Explainer: Indonesia’s jobs law endangers environment, say activists, investors

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JAKARTA/SINGAPORE (Reuters) – Environmentalists in Indonesia are calling for the reversal of a controversial law aimed at job creation because it is seen favouring business interests at the expense of the environment and labour.

A demonstrator holds an Indonesian flag during a protest against the government’s labour reforms in a controversial jobs creation law in Jakarta, Indonesia, October 8, 2020. REUTERS/Willy Kurniawan

Indonesia, the world’s biggest producer of palm oil and nickel ore for electric vehicle batteries, has forests bigger than any outside the Amazon and Congo, and environmentalists say the country’s abundant natural reserves could be exploited under the new law.

The reforms are contained in a so-called “omnibus” bill of changes in more than 70 laws, which allowed parliament to vote in a single swoop and pass the measure on Monday.

Thousands of people took to the streets of cities across Indonesia over the past three days, part of protests and national strikes against the law.

The government says the law is needed to improve the investment climate and create jobs in Southeast Asia’s largest economy. It says the environment will be protected.

Here are some of the changes to environmental rules:


The new law merges the approval of business permits with environmental permits.

To get an environmental permit under the previous legislation, companies exploiting natural resources had to produce an AMDAL – a study to assess the impact investments have on the environment and local communities.

The new AMDAL process has removed a requirement for companies to consult environmental experts by only allowing “directly impacted communities” to give input for the assessment.

“Sure, it (AMDAL) is still there, but it is weakened,” Asep Komaruddin, a senior forest campaigner at Greenpeace, told Reuters.

Environment Minister Siti Nurbaya Bakar says undermining environmental laws will now incur more risk to a company as its business permit would also be on the line.


The previous law required Indonesian islands have a forest cover of at least 30%. This requirement has been removed, raising concerns that palm oil plantations and mining companies could sharply step up land clearance.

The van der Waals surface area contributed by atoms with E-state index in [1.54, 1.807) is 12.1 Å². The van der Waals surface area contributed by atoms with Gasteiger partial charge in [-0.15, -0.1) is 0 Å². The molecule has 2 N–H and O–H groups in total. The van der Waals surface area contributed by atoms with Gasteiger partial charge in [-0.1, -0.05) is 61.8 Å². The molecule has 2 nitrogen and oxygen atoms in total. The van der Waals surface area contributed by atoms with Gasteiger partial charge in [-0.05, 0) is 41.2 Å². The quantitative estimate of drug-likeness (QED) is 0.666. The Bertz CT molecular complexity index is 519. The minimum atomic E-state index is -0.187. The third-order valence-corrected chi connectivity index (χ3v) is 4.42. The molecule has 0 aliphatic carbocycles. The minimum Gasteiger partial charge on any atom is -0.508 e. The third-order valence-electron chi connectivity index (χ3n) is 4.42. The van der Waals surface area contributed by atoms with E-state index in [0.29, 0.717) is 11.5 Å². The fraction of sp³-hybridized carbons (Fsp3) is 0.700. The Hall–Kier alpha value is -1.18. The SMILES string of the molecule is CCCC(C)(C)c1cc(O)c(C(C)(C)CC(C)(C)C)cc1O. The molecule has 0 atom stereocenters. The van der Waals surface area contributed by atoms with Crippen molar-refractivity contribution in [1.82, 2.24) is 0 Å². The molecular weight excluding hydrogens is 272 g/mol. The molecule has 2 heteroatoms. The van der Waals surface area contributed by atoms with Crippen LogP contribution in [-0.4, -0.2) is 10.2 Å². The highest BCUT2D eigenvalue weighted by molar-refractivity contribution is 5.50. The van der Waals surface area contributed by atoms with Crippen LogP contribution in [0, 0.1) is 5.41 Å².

The law risks provinces like Riau, Jambi and South Sumatra, home to massive palm oil plantations, losing natural forests within 20 years, environmental group The Sustainable Madani Foundation said.

“Losing forests is more than just losing tree cover,” said Teguh Surya, the foundation’s executive director.

“(It also means) increasing intensity of forest fires, floods and landslides, harvest failures, a lack of clean water”.

Bambang Hendroyono, an environment ministry official, said the previous 30% threshold was “unscientific” and would be replaced by new metrics.

The new law calls for minimum forest areas to be based on “geophysics”, and “socioeconomic conditions”, but does not provide any specifics.


In previous regulations, companies were responsible for environmental damage in their concessions, even if there was no proof that the company was at fault.

This is known in legal terms as “strict liability”.

Environmentalists say the wording of the section is vague under the new law and proof of wrongdoing is now required to prosecute the company.

Officials say this is to provide legal certainty in criminal investigations but environmentalists are worried it weakens an article commonly used to prosecute companies for forest fires caused by negligence.

The new law also removes criminal punishment for the illegal handling of toxic waste.

“(Toxic waste) dumping is illegal in America, Netherlands, Europe, even China. It was in Indonesia, but now no longer,” Andri Wibisana, law professor with the University of Indonesia said.

While the new law does not criminalise illegal toxic waste dumping specifically, it does prosecute those who dispose toxic waste that causes harm to the environment.


Banks like Citibank and ANZ say if the new jobs law is implemented well, there will be a better investment climate for Indonesia.

However, 35 global investors managing $4.1 trillion in assets have warned the new law may backfire in light of investors’ growing desire for environmental protections.

“Efforts to stimulate foreign investment by… easing restrictions on clearing land in palm oil concessions, are counter-intuitive,” said a spokesman for Sumitomo Mitsui Trust Asset Management, part of the alliance of investors.

Their opposition to the law however, does not mean they would dump Indonesian assets they hold, but the law could lower Indonesia’s market attractiveness.

Satu Kahkonen, World Bank Country Director Indonesia and Timor Leste, said in July that the reforms would “move Indonesia’s environmental legislation further away from international best practices and this is not basically helping Indonesia”.

Reporting by Fathin Ungku, Gayatri Suroyo, Bernadette Christina Munthe; Additional reporting by Fransiska Nangoy and Tabita Diela; Editing by Raju Gopalakrishnan

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